Planning officers pulled few punches when East Cambridgeshire District Council refuse permission to allow “a modest” extension of a family’s garden.
The family had applied for retrospective permission to use some farm land they owned for domestic garden use.
Planners said: “The planning statement sets out that this is a modest addition to the curtilage of 63 Aldreth Road, Haddenham, which is set in a much larger piece of land owned by the applicant.
“Officers do not consider that the amount of land to be included in the change of use to be modest; it is the equivalent of 4.8 building plots when considering that the council’s district design guide states that building plots should be 300sqm.”
Their criticisms didn’t stop there.
“The existing structures result in further encroachment into the countryside resulting in a detrimental impact to the character and appearance of the area,” she added.
“Furthermore, the proposal results in the loss of an open green space framing the existing dwelling.
“Encroachment into the countryside resulting in visual harm has already taken place due to the erection of a garden shed and pathway to access it.
1.8 high metre wall
“And there is a 1.8 high metre wall around the swimming pool, a plant building, air source heat pump enclosure and vehicular hardstanding.
“The shed is set back into the site but given the openness of the site, is highly visible from the public highway.
“The 1.8-metre-high wall and plant building (which appear to be the same structure) are considered to be visually intrusive; again, although it is set back in the site, it is highly visible from the public realm.”
The family appealed to the Planning Inspectorate who have overturned the council’s refusal.
Planning inspector Emma Worley visited earlier this year and has agreed the extension of the garden can remain. The only caveat is she wants to “a scheme of biodiversity enhancement measures to be carried out on the site” and a “scheme of landscaping”.
Main issue explained by inspector
She said the main issue whether the work already carried out is an acceptable form of development.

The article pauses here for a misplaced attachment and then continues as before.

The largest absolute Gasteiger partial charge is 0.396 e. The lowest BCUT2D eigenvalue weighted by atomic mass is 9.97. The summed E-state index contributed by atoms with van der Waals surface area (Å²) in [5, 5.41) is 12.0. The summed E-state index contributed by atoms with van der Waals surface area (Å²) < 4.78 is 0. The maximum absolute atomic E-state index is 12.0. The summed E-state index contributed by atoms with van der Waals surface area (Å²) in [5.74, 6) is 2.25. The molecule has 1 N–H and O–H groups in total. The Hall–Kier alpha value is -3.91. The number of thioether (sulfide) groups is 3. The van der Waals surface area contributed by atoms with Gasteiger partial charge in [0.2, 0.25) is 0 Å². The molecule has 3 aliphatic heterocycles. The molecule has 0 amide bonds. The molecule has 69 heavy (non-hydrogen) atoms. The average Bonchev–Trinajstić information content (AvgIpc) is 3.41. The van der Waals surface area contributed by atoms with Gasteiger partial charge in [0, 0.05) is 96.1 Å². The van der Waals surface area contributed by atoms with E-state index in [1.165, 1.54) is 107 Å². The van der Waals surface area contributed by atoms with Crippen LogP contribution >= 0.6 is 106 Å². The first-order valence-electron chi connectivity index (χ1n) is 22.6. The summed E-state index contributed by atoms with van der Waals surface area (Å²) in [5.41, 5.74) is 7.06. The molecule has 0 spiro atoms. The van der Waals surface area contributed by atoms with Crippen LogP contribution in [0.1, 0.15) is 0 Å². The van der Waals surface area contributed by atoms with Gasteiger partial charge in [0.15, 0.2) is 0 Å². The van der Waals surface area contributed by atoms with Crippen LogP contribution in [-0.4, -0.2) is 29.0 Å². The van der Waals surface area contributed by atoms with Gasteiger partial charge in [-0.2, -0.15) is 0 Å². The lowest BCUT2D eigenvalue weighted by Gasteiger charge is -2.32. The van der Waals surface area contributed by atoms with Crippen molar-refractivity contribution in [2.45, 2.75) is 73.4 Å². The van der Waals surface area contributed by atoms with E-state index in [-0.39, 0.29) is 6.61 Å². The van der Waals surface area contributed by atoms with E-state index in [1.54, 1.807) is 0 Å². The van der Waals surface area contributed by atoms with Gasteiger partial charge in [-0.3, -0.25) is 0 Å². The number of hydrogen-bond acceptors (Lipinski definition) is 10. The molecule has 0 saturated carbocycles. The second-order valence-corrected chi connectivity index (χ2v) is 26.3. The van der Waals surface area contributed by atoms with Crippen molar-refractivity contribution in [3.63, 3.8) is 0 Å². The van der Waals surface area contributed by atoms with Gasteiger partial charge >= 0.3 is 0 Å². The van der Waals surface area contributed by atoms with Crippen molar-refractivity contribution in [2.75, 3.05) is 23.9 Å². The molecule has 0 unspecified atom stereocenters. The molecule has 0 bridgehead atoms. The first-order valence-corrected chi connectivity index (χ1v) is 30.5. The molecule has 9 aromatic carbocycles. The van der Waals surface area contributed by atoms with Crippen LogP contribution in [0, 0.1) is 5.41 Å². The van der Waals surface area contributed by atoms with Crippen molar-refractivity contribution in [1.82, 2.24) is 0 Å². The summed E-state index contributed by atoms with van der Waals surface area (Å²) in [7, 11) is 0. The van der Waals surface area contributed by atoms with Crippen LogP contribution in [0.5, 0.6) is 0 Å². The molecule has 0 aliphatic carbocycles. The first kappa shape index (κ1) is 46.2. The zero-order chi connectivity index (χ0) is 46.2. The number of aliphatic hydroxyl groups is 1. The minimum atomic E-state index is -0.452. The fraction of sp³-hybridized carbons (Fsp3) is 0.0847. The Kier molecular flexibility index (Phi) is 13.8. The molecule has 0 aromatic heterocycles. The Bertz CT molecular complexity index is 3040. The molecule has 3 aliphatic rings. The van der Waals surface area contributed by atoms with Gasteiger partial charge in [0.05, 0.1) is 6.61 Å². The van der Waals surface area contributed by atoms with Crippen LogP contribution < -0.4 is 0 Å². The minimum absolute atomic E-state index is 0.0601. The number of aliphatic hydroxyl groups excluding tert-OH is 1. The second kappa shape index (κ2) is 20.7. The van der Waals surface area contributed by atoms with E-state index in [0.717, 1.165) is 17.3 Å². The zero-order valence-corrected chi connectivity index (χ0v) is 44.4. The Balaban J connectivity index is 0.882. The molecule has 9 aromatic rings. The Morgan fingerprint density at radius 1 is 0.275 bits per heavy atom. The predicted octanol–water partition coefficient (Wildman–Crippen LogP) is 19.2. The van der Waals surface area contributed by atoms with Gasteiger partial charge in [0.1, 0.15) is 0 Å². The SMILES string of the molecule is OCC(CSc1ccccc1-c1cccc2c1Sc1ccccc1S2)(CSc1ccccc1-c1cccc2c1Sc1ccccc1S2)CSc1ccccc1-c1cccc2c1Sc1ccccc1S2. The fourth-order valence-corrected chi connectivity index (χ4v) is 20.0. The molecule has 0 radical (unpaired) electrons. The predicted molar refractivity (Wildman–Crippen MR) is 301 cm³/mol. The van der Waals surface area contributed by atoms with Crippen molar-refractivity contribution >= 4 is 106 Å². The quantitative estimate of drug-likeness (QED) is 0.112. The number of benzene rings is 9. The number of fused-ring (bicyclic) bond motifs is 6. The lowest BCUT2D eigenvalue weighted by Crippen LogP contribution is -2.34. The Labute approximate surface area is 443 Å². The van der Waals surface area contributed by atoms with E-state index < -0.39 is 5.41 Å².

Ms Worley said the change of use from agricultural land to garden land does not conflict with council policies.
She felt the site “does not give rise to significant adverse impact on the character of the area”
Ms Worley says it is a strip of land between the existing side boundary of the house and the neighbouring paddock and stable block.
“It is well contained by the existing development on either side, which includes buildings and boundary treatment,” she said.
“The extended driveway, air source heat pump enclosure, pool wall and plant building are modest in size and located close to the original garden boundary.
“As such, due to the scale and siting of these elements they do not represent a significant encroachment into the countryside.
“Whilst the pathway and garden shed extend further beyond the side boundary of No 63, due to the size of the site and its contained nature, these elements would nevertheless be well related to the existing development.
‘Not visually prominent’
“Furthermore, the shed, which is a low profile, timber building is domestic in scale and appearance and is set back from the highway to the front boundary of the site. As a result, it is not visually prominent in the rural landscape and does not appear as an anomalous feature in the countryside setting”
The planning inspector said the works had already taken place and although they can be seen from the road “do not appear as unduly dominant in the street scene”.
She added: “I note the council’s concern that the use of the land as garden may include domestic paraphernalia associated with the residential use.
“This could include the potential for ornamental plantings, children’s play equipment, garden buildings and structures, to the detriment of the character of the area.
“Whilst a planning condition to remove permitted development rights would provide a degree of control over subsequent development on the land, this would not include paraphernalia which is beyond the scope of planning control.
Character of the countryside
“Nevertheless, given the size of the site and its well contained nature, any paraphernalia would be unlikely to have a significant effect of the character of the countryside.”
She added: “I conclude therefore that the proposal does not give rise to significant adverse impacts on the character of the countryside.
“I note the council’s comment that, due to the size of the existing garden area the development for which permission is sought could have taken place within it, subject to meeting the relevant permitted development criteria or planning permission being granted.
“Whilst this may be the case, I am required to determine the appeal on the basis of the proposal before me.”
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